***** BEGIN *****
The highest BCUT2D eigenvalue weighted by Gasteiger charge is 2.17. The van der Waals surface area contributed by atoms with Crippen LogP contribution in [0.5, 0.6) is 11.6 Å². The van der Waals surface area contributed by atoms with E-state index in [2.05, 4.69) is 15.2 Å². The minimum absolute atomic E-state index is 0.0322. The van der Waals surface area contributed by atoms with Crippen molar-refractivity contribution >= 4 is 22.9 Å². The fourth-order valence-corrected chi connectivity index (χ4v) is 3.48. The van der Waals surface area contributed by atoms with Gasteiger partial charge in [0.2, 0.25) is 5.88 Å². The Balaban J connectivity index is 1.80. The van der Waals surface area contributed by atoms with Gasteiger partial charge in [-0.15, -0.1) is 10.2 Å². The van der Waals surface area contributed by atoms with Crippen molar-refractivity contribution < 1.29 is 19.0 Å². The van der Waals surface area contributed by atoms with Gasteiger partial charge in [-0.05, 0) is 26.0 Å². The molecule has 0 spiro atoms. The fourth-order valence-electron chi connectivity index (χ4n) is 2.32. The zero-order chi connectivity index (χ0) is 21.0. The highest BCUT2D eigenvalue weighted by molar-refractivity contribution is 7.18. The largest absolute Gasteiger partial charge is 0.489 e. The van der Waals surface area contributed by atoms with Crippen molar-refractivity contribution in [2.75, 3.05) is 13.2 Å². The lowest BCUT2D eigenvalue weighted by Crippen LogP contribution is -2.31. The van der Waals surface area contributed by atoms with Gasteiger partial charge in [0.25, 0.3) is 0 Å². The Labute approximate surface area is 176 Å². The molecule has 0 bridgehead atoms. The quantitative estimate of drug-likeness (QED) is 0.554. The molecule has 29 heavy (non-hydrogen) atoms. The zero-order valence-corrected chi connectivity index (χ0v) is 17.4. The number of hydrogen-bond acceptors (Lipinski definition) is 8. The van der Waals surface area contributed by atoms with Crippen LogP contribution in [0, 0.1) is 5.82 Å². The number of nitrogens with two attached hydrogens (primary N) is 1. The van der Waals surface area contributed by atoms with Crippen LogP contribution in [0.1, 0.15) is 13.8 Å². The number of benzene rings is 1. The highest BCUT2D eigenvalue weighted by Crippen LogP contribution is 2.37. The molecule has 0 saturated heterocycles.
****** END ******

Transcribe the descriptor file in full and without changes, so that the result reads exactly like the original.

The highest BCUT2D eigenvalue weighted by Gasteiger charge is 2.17. The van der Waals surface area contributed by atoms with Crippen LogP contribution in [0.5, 0.6) is 11.6 Å². The van der Waals surface area contributed by atoms with E-state index in [2.05, 4.69) is 15.2 Å². The minimum absolute atomic E-state index is 0.0322. The van der Waals surface area contributed by atoms with Crippen molar-refractivity contribution >= 4 is 22.9 Å². The fourth-order valence-corrected chi connectivity index (χ4v) is 3.48. The van der Waals surface area contributed by atoms with Gasteiger partial charge in [0.2, 0.25) is 5.88 Å². The Balaban J connectivity index is 1.80. The van der Waals surface area contributed by atoms with Gasteiger partial charge in [-0.15, -0.1) is 10.2 Å². The van der Waals surface area contributed by atoms with Crippen molar-refractivity contribution < 1.29 is 19.0 Å². The van der Waals surface area contributed by atoms with Gasteiger partial charge in [-0.05, 0) is 26.0 Å². The molecule has 0 spiro atoms. The fourth-order valence-electron chi connectivity index (χ4n) is 2.32. The zero-order chi connectivity index (χ0) is 21.0. The highest BCUT2D eigenvalue weighted by molar-refractivity contribution is 7.18. The largest absolute Gasteiger partial charge is 0.489 e. The van der Waals surface area contributed by atoms with Crippen molar-refractivity contribution in [2.75, 3.05) is 13.2 Å². The lowest BCUT2D eigenvalue weighted by Crippen LogP contribution is -2.31. The van der Waals surface area contributed by atoms with Gasteiger partial charge in [0.25, 0.3) is 0 Å². The Labute approximate surface area is 176 Å². The molecule has 0 bridgehead atoms. The quantitative estimate of drug-likeness (QED) is 0.554. The molecule has 29 heavy (non-hydrogen) atoms. The zero-order valence-corrected chi connectivity index (χ0v) is 17.4. The number of hydrogen-bond acceptors (Lipinski definition) is 8. The van der Waals surface area contributed by atoms with Crippen LogP contribution in [0, 0.1) is 5.82 Å². The number of nitrogens with two attached hydrogens (primary N) is 1. The van der Waals surface area contributed by atoms with Crippen LogP contribution in [0.1, 0.15) is 13.8 Å². The number of benzene rings is 1. The highest BCUT2D eigenvalue weighted by Crippen LogP contribution is 2.37. The molecule has 0 saturated heterocycles.